Ritically analyze how successful the British governmentas use of Spending Reviews has been as a way of making government more a?strategica?.

Analysis should cover Spending Reviews during the periods of growth (1998-2007) and austerity (2008 onwards).
It should include a discussion of how useful linking spending to performance has been.
You may use international or historical examples as comparators where relevant, but this is not essential.

You can focus on specific aspects of the assignment, e.g:
The success, or otherwise, of linking political priorities to spending plans; or The success, or otherwise, of linking spending to results; or The impact of politics on SRs timing, content and process; or The impact of the economic crisis; etc.

Some aspects to look at or focus on:
1.How does SR system compare to the old PES system?/2.How well was this done under Labour? Did SRs help Labour implement its priorities? Including different phases of the Labour Government?/3.How has it changed under the Coalition?/4.How well was this done under Labour?/5.How has it changed under the Coalition?/6.Departmental Business Plans/7.How have social trends (e.g. aging population) interacted with the political strategies embedded in SRs?/8.Has the radically changed economic context changed both the nature and content of SRs?/9.How do current British reforms compare to historical or international attempts to make similar changes?/10.What lessons can be drawn from this whole experiment?/11.Is it possible to make medium term spending and performance plans?

Some Q&A of this assignment:
1. You certainly need to look at the overall picture, but you can also look in more depth at specific departments/areas of spending like education and health, to see if a for example a Labour achieved its original objective of a?Education, Education, Educationa? as its priority (or did they change priorities?) Again, PESA is the best source for data. It is fine to focus more attention on specific years so long as you include some overview of the whole period and evolution of the system.

2. Is there an exact definition/explanation for the term strategic in this context?
A: There were essentially three levels of strategy:
a? Fiscal Strategy
a Choices about overall levels of spending (and taxation and borrowing)
a? Spending Strategy
a Choices about allocations within government spending between departments, policies, current and capital, etc.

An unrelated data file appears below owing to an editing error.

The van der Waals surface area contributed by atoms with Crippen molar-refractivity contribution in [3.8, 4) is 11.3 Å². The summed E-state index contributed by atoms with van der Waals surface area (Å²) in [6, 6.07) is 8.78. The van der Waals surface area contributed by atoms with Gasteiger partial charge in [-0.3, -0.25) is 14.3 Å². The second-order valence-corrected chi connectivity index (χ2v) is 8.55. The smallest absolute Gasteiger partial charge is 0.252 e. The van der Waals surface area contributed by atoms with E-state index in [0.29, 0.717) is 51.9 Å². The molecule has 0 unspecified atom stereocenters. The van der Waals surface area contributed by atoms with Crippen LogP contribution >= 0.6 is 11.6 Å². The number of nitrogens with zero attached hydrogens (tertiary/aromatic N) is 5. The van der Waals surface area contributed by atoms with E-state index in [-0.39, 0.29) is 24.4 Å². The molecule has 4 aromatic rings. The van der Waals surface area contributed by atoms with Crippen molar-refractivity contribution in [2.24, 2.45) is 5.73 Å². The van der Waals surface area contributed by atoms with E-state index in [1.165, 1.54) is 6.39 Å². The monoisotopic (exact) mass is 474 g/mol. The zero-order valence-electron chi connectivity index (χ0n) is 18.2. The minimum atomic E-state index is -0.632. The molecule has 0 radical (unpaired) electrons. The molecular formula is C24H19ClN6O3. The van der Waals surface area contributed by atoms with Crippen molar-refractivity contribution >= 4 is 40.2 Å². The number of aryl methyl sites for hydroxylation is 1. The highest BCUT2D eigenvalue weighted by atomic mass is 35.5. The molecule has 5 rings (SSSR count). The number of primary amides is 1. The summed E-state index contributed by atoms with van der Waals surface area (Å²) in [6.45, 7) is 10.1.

a? Departmental Strategy
a More detailed choices about spending on agencies, policies, and projects.
We were concerned only with the first two of these, and a?strategya? in this context meant significant changes to the patterns and levels of spending.

3. A full evaluation would include an assessment of economic performance, but for this essay we are mainly limiting the governments aims to just two things: (i) what they set out to do on public spending in the SRs (e.g. on total spending and on priorities within that) and (ii) what they define as their a?performance aimsa as embedded in PSAs and Departmental Business Plans.

(Q&A 4-6 to be continued in the Referencing Requirements Box)

Referencing Requirements:
You can find all their reports via this page:

Some reference sources:
Spending Reviews themselves /Treasury website/Public Expenditure Statistical Analysis (HMT)/Treasury Select Committee reports/National Audit Office reports/Institute for Fiscal Studies

For information on actual spending patterns see the Public Expenditure Statistical Analysis (PESA).
11 (the first fall in real-terms in a very long time).
However, because of the growth in areas like interest payments of the national debt, total spending may still be increasing whilst spending on services goes down.
This is complicated by spending on a?transfersa? (benefits, pensions, etc) which tends to rise with inflation. The current government is trying to cut welfare spending by reducing some benefits; not increasing others by the rate of inflation; excluding more people from benefits; etc. but this is very hard to achieve.
Both of the above mostly come under Annually Managed Expenditure (AME).
(3) a?Reala terms public spending is based on accounting for a?generala? inflation as it affects the whole economy. But demand for public services and obligations to pay benefits increase usually by higher than the rate of general inflation. So public spending is also often seen as changes as compared to previous plans or long-term trends. So if spending is cut from what was originally planned or expected, even if continues to grow in real-terms, that is often described as a a?cuta. There is a very real reason for this a it will almost always mean a real cut in actual service provision. In the case of the NHS, for example, health a?inflationa? in costs in usually expected to be about 5% higher than the rate of inflation for the economy as a whole. So to simply a?stand stilla in terms of services the NHS needs cash increases of inflation + 5% a year.
(4) Finally, there is public spending in relation to GDP a the rate of growth in the economy. In the long-term this gives the best picture of how much of our national resources are going into public spending, as a whole or specific areas. But it is subject to short-term fluctuations because as a ratio it can be affected by either changes to spending or changes to the economy. Between 1997 and 2007, for example, because the economy was growing steadily the spending as a percentage of GDP ratio was a good guide to changes in government spending policy. After 2007 it is less reliable because of the turbulent state of the economy, but it still tells you something a for example that between 2007 and 2010 the Labour government continued to spend the same amount even tho the economy went through a recession.